Look, we love science fiction and fantasy. They’re right up there in our blog logo! Dragons, spaceships, swords, sorcery, lasers, aliens: love ’em. But even we can admit that sometimes, the genres could stand to be taken down a peg or two, which is why we’re thankful that SF/F parodies exist—and are often quite entertaining. And since no one bothers to parody something unsuccessful, parodies targeted at the biggest books and franchises in the genre actually do more to reinforce the greatness of their inspirations even as they take them to the mat. Here are seven SF/F parody novels every fan should read, if only because we’re the only one who willl get the jokes. Words!
Bored of the Rings, by Harvard Lampoon
The Ur-Example of the Epic Fantasy Parody, this 1969 work of inestimable genius has been in print continuously since publication, largely because it’s hilarious, and also because its inspiration—Tolkien’s weighty Lord of the Rings—remains so immensely popular. Filled with ridiculous silly names (Frito Bugger being perhaps the least of them), this “classic” savagely punctures Tolkien’s conceits, making it a treat for anyone who actually misses Tom Bombadil when they watch Peter Jackson’s adaptations.
Redshirts, by John Scalzi
Some people don’t consider Scalzi’s hilarious novel to be a parody, but it is—it’s just a parody that also stands on its own. Playing with the repeated tropes of the old Star Trek universe—especially the fact that unnamed, red shirt-wearing crew members were routinely doomed to death while the main characters (in their blue and gold shirts) always survived, Scalzi pokes gentle fun at his inspiration while spinning a larger tale that can be taken as a parody of the creative process itself. However you view it, the book ultimately resolves into a sci-fi story you can enjoy even if you don’t get the meta jokes.
The Colour of Magic, by Terry Pratchett
Although the Discworld series eventually grew into an uproarious universe of its own, one arguably as ripe for parody as the epic fantasies it mocked in its early days, there’s little doubt The Colour of Magic was initially intended as a parody of the second wave of epics inspired by Lord of the Rings; Pratchett himself admitted he set out “… to do for the classical fantasy universe what Blazing Saddles did for Westerns.” Any bookthat includes a nonagenarian warrior named “Cohen the Barbarian” cannot be anything but a parody in some sense.
Star Warped, by Adam Roberts
Adam Roberts, under his pen name A3R Roberts, has evolved into the current King of SF/F Parodies, having turned out several highly-regarded mock-epics in the last few years. His takedown of Star Wars remains a classic, if only for the brilliance of his characters names, from Princess Leper and Yodella (who yodels his opaque wisdom), to the Woozie Masticate Tobacco, who is asleep through most of the story, because Woozies hibernate most of the year. Hilarious for everyone, but especially funny for anyone who thinks the Star Wars could stand to dial it down a notch or two.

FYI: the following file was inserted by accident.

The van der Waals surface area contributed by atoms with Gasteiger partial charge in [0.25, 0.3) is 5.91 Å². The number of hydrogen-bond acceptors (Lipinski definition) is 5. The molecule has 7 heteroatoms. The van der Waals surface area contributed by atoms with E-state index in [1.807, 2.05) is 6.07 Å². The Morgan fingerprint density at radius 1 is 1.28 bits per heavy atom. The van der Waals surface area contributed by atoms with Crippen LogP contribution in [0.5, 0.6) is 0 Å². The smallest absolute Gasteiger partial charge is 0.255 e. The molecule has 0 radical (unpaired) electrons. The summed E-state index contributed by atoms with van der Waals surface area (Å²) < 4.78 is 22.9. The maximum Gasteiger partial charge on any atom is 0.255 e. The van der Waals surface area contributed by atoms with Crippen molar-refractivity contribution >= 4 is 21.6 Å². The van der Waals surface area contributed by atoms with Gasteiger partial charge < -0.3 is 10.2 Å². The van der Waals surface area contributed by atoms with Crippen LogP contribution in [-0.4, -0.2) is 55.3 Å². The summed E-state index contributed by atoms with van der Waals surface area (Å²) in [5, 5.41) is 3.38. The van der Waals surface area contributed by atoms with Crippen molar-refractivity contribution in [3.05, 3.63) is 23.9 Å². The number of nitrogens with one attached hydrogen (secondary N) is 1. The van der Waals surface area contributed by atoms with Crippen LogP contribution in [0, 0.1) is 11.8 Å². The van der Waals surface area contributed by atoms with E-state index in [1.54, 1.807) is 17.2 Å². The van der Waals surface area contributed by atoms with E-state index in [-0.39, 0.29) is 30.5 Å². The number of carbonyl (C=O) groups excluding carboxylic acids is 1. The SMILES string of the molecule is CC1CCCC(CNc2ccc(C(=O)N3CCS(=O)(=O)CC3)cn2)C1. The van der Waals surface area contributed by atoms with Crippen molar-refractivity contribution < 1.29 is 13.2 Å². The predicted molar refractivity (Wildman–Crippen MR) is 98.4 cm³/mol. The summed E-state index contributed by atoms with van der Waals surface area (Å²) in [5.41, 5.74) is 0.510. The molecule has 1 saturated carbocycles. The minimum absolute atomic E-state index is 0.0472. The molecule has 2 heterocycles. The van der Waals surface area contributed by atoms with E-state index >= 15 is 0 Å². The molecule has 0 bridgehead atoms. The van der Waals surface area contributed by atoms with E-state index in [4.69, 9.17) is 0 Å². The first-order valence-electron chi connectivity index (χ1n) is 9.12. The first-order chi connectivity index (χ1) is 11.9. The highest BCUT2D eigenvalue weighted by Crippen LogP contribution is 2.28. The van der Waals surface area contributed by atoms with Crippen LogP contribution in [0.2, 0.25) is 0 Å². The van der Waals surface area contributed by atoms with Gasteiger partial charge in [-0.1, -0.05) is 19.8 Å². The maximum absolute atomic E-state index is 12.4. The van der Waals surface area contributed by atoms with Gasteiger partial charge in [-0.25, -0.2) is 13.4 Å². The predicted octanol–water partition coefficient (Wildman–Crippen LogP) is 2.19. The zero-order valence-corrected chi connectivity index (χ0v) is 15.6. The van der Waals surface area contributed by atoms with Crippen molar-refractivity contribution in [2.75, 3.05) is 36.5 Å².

A Game of Groans, by George R.R. Washington
Considering A Song of Ice and Fire is typically thought of as Serious Business, the only way to go with a parody of the series is 100 percent in the opposite direction, and that’s what we have here. Written in a sloppy, brevity-above-all-else style that clashes perfectly with George R.R. Martin’s more, er, epic flourishes (and word count), this is classic parody, complete with dumb puns for names, adolescent humor, and total disrespect for its source material. Ideal for fans of Martin’s series, but these days that’s just about everybody.
The Steam-Driven Boy, by John Sladek
Sladek is sadly overlooked these days, but was a great writer of science fiction; his work was always tinged with a mocking tone and a dubious attitude towards anything the author personally despised, which included much of modern society. He detested bad science in the genre, and was famous for writing pitch-perfect parodies of other writers, much of which is contained in this fantastic anthology, including stories mocking Isaac Asimov, Cordwainer Smith, and J.G. Ballard, among many others. One of the rare parodists whose works are well-crafted, enjoyable stories on their own, his work is well worth exploring.
Bill, The Galactic Hero, by Harry Harrison
A parody of militaristic SF novels (especially Starship Troopers, which serves as a blow-by-blow plot template), Harrison wrote Bill to be an anti-war, anti-military, anti-conformity novel that was also hilarious—and mission accomplished, because it also works as a standalone (albeit ridiculous) story. Drugged and dragooned into Space Marine service, Bill, our hero, is initially a low-rank grunt who gains the mantle of heroism more or less by having his right arm blown off and passing out on top of controls, triggering an attack that wins the battle. Things go downhill from there. The book was successful enough to inspire sequels, though they were written by other authors. Stick with the original.
What SF/F series deserves to have the wind taken out of its sails?